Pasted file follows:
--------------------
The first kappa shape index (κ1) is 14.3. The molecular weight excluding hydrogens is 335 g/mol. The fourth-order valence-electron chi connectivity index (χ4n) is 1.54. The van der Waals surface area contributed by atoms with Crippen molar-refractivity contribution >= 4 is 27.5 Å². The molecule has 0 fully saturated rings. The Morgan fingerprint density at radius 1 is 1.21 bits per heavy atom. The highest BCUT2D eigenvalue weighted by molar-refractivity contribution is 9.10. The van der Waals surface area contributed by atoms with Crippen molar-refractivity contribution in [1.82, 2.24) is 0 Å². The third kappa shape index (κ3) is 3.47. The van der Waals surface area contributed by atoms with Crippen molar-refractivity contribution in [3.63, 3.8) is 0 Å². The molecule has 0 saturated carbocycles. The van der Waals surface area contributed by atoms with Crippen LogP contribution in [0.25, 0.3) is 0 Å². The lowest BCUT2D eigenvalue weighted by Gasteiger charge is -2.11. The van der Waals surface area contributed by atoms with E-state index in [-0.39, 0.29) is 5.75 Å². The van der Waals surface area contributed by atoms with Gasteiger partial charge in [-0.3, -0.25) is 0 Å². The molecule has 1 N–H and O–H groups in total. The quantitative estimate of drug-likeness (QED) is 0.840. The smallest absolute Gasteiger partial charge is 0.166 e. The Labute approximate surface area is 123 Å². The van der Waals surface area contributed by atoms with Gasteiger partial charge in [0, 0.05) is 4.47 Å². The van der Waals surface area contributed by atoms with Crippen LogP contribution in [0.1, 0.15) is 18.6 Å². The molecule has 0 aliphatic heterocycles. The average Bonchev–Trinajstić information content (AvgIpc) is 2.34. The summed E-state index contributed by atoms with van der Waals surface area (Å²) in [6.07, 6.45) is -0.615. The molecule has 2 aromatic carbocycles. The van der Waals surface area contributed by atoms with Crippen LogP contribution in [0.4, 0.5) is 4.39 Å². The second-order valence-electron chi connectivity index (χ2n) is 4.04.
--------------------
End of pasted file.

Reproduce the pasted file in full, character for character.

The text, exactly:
The first kappa shape index (κ1) is 14.3. The molecular weight excluding hydrogens is 335 g/mol. The fourth-order valence-electron chi connectivity index (χ4n) is 1.54. The van der Waals surface area contributed by atoms with Crippen molar-refractivity contribution >= 4 is 27.5 Å². The molecule has 0 fully saturated rings. The Morgan fingerprint density at radius 1 is 1.21 bits per heavy atom. The highest BCUT2D eigenvalue weighted by molar-refractivity contribution is 9.10. The van der Waals surface area contributed by atoms with Crippen molar-refractivity contribution in [1.82, 2.24) is 0 Å². The third kappa shape index (κ3) is 3.47. The van der Waals surface area contributed by atoms with Crippen molar-refractivity contribution in [3.63, 3.8) is 0 Å². The molecule has 0 saturated carbocycles. The van der Waals surface area contributed by atoms with Crippen LogP contribution in [0.25, 0.3) is 0 Å². The lowest BCUT2D eigenvalue weighted by Gasteiger charge is -2.11. The van der Waals surface area contributed by atoms with E-state index in [-0.39, 0.29) is 5.75 Å². The van der Waals surface area contributed by atoms with Gasteiger partial charge in [-0.3, -0.25) is 0 Å². The molecule has 1 N–H and O–H groups in total. The quantitative estimate of drug-likeness (QED) is 0.840. The smallest absolute Gasteiger partial charge is 0.166 e. The Labute approximate surface area is 123 Å². The van der Waals surface area contributed by atoms with Gasteiger partial charge in [0, 0.05) is 4.47 Å². The van der Waals surface area contributed by atoms with Crippen LogP contribution in [0.1, 0.15) is 18.6 Å². The molecule has 0 aliphatic heterocycles. The average Bonchev–Trinajstić information content (AvgIpc) is 2.34. The summed E-state index contributed by atoms with van der Waals surface area (Å²) in [6.07, 6.45) is -0.615. The molecule has 2 aromatic carbocycles. The van der Waals surface area contributed by atoms with Crippen LogP contribution in [0.4, 0.5) is 4.39 Å². The second-order valence-electron chi connectivity index (χ2n) is 4.04.